The restatement, in close succession, of a melody (theme, motif) in different parts of a contrapuntal texture.  This device is most consistently employed in the canon, in which a whole voice-part is imitated in another.  Imitation of themes (subjects) is an essential feature of the fugue as well as the 16th-century motet and pre-fugal forms, the ricercar, canzona, fantasia, and capriccio.  While in a fugue the imitation is normally restricted to one theme, the earlier forms usually have a number of themes.

In the 14th century, imitation found its first systematic realization in the Italian caccia and French chace, which are extended two- and three-part canons.  Of greater importance to the development imitation are imitative passages found in a number of Italian madrigals and ballate of the 14th century.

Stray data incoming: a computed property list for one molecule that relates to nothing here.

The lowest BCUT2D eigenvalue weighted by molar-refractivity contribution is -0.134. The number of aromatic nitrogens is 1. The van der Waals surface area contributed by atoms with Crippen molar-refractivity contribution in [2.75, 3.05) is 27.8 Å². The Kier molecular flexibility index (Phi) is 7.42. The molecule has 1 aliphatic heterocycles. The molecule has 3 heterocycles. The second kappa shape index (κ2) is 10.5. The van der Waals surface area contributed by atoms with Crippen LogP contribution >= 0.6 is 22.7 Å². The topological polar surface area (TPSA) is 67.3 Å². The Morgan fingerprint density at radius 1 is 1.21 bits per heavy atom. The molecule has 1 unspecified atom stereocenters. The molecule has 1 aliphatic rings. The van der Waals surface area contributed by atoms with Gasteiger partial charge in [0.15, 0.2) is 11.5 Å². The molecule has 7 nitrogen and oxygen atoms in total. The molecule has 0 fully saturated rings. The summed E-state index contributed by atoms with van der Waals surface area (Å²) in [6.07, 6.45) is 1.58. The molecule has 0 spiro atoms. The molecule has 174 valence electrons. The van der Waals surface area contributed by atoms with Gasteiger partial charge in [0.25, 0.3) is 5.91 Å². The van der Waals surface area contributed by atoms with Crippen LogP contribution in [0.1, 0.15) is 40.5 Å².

The works of Obrecht, Isaac, and Josquin show more and more deliberate use of imitation, which around 1500 became an essential element of musical style.